Eagle Archive: From Hoffman's Inn, Mike Eaton inspired a love of Carroll living

In a 2009 edition of the Historical Society of Carroll County publication, Carroll Courier, there is a picture dated March 1, 1950, of 5-year old Sally Adams with her cocker spaniel, Ricky, in front of Hoffman's Inn, 216 E. Main St., Westminster.

The photo accompanied a first-hand personal account of life on East Main Street and at Hoffman's Inn, from 1945 to 1961. The property is now known as Historical Society's gift shop, the Shop at Cockey's.

Early history of the property, which dates back to the 1820s, is complicated and reads like a Victorian soap opera. Nevertheless, it's where a great deal of the planning and creation of Carroll County took place. After the county was formed, Cockey's served for many years as part of the seat of county government.

"In 1922 Frank and Mary Hoffman bought the building and it became Hoffman's Inn and Boarding House. It was inherited by their daughter and operated by Thelma Hoffman until 1969."

William Granville "Mike" Eaton lived on the third floor of Hoffman's Inn for many years. Eaton came to Westminster in 1926 to attend then-Western Maryland College, now McDaniel, where he graduated in 1930. It was in that year that he began his teaching career at Elmer A. Wolfe High School in Union Bridge.

Eaton went on to become a beloved and inspirational English and drama instructor who later taught at Westminster High School from 1935 to 1971.

Adams grew up at 218 E. Main St., next door to Hoffman's, from around 1945 to 1961. According to Adams, "All three meals were served to guest and boarders, but the Sunday mid-day dinner and some evening dinners were open to the public. People came 'up from the city' to experience the joy of these family-styled meals.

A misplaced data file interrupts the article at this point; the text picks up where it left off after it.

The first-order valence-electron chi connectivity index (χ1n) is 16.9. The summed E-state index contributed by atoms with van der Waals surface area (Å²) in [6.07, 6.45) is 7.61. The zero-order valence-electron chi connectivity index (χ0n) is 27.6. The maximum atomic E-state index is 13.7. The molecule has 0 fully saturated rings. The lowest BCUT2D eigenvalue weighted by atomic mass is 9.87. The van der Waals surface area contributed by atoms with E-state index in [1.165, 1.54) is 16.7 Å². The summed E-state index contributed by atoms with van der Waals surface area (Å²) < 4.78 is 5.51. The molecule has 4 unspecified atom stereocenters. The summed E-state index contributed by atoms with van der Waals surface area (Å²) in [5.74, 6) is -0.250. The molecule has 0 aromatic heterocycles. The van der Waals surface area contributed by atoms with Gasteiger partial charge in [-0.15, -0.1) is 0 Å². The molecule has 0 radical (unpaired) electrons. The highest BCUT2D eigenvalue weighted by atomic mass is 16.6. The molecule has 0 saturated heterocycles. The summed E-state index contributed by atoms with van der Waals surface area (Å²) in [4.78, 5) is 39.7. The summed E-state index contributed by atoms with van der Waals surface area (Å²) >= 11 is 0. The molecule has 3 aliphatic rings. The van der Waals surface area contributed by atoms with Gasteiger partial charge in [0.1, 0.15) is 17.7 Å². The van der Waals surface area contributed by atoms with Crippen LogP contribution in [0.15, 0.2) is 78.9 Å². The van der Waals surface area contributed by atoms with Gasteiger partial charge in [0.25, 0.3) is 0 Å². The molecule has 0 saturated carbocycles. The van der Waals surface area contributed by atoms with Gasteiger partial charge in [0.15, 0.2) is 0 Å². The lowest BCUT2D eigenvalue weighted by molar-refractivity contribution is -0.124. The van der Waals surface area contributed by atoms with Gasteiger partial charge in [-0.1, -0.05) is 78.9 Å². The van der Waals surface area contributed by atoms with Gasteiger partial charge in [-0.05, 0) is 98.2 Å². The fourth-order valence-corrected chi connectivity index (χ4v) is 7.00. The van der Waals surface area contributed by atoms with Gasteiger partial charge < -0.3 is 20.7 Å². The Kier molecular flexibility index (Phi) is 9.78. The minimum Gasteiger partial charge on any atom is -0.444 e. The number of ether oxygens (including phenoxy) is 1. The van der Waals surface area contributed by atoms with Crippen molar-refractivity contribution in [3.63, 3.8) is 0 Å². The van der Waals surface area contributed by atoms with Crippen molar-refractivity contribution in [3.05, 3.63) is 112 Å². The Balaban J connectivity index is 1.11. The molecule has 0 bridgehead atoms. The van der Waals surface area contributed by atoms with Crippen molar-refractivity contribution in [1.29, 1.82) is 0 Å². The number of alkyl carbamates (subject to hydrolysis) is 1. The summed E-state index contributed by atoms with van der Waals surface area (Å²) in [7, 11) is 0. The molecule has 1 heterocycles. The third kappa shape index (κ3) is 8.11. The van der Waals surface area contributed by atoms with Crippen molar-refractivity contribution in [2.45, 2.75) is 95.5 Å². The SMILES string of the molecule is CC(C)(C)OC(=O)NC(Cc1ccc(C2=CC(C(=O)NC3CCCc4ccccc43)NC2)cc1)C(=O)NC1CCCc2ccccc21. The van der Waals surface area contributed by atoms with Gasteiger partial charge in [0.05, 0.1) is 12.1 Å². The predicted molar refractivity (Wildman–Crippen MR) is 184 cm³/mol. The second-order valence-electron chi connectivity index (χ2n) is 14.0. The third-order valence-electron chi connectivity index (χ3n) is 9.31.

"Of course there were lots of fried chicken, mashed potatoes and fresh vegetables from the local farmers served along with the hot homemade rolls. The chickens were raised out back, down by the alley in the large shed."

In March 2011 the Historical Society established a scholarship to honor the memory of Eaton. The first two Mike Eaton scholarships were awarded in June 2011 to graduating seniors from Westminster High, based on an essay about the students' most influential teacher. The teachers in the winning essays were also recognized at the awards ceremonies.

This year's application forms for the Eaton scholarships are available from the Historical Society and are due April 26. Applicants for the $500 scholarship must be Westminster High School seniors, and should submit an essay about their most influential teacher. Contact the Historical Society for details, at hscc@carr.org or 410-848-6494.

It was Eaton who instilled in a young Kevin Dayhoff a love of all things about writing and Shakespeare. When he is not re-reading his favorite Shakespeare play, Kevin Dayhoff may be reached at kevindayhoff@gmail.com

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